Must the show go on?
August was a hard month for all Venezuelans: citizens and authorities. The commonplace, used by the president, was a mistake
On August 28, the provisional "war" bridge started its operations, including government's placard "Chávez corazón de la patria" (Chávez's country heart), and the president's order to investigate the responsible company for the removal of the telescopic crane pointed as the reason for the occurrence.
On August 15, a bridge in Cúpira (on the freeway that connects Venezuela east and west) fell down, leaving isolated Caracas and Barlovento (west Venezuela). The crane and three cars were trapped into the bridge. Immediately, centralization and the lack of preventive maintenance were fingered.
The questioning of the infrastructure is not new. Freddy López, the President of the Engineers Association in Anzoátegui state, reminded El Universal that as early as in 2008, the bridge showed significant deterioration.
Rains: same history, worse damages
The last two weeks of August showed a feeble road infrastructure in the face of rains. In Caracas, the rise in the level of ravines and River Guaire adversely affected roads and canalization works.
The disaster caused by the rains is nationwide. It includes bridges, faults in roads and freeways, road stretches and rivers obstructed by landslides and some others under water due to the flooding of rivers.
Amuay: heavy blow in Paraguaná
More than 300 serious accidents, 77 workers dead and 267 injured is Pdvsa record from 2003 until February 2012. Amuay adds to the list as the biggest disaster ever occurred in Venezuela's history.
On August 25 early morning, a gas leak caused an explosion in refinery Amuay and unleashed a big fire. After some days, the official information recorded 42 people dead, 132 injured and 500 affected houses.
What caused this tragedy? It is soon to know it for certain. But, there are signs of little or poor maintenance of the refinery facilities, and maybe poor responsiveness. Media collected innumerable testimonies of local residents and workers about the presence of a strong gas smell, three days before the explosion. The sabotage thesis arouse from the pro-government sector.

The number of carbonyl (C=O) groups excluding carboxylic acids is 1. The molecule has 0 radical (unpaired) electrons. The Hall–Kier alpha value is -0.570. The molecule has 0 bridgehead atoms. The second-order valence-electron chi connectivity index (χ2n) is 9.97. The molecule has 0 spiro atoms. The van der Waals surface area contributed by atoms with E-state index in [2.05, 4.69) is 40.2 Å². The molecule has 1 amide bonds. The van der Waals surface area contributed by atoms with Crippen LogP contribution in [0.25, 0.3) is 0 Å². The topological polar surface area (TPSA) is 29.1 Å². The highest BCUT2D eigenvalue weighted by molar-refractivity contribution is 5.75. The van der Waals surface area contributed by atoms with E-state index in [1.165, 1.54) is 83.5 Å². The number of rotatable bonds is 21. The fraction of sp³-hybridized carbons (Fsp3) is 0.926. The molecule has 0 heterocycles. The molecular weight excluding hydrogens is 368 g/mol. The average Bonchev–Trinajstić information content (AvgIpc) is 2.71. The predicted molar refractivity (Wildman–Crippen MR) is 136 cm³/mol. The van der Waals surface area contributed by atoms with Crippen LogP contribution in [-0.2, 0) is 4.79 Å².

On August 29, The New Herald disclosed the content of a report about Amuay made by RJG Risk Engineering for a reinsurance company, which found maintenance failures in the refinery, as well as inadequate firefighting, among others. Pdvsa annual report of 2011 recognized noncompliance with maintenance schedules in all the country's refineries.
Flooding: Getting more, getting worse
On August 23 in the morning, the River Manzanares waters got into Cumanacoa town, in Sucre state (west Venezuela). A total of 427 families lost their homes and more than 1,500 people had to go to temporary shelters. The emergency was promptly tackled and tons of food were sent to cut-off areas. Additionally, the Executive branch of government approved USD 23 million to build new houses.
Yare I: more deaths, same old story
On August 19, between 4 pm and 8 pm, the prisoners of Yare I (jail) would stage a war, claiming a death toll of 26 and more than 40 injured people.
The Inter-American Commission on Human Rights (IACHR) required Venezuelan authorities to take measures to avoid the repetition of such events and remembered that the Inter-American Court (IACHR Court) has six provisional measures in favor of prisoners.
The events at Yare 1 and some other Venezuelan prisons are as explosive as, or more explosive than, the rest of the events that the government has had to face over these weeks. NGO Observatorio Venezolano de Prisiones (Venezuelan Prison Observatory) claimed that Yare I was set to house 750 inmates, compared to its current population of about 3,150 prisoners. During the incumbency of Iris Varela, the Minister of Penitentiary Services, since July 26, 2011, the count totals 577 deaths and 1,200 injured people in the jails.
José Vicente Rangel clearly said: "We are not conducting negotiations threatened with a gun in the head." He warned behind closed doors in the midst of the social upheaval occurred during the oil strike in 2002 and 2003. Dissenting Timoteo Zambrano answered back that no other option was available: "The thing is that otherwise, you do not negotiate."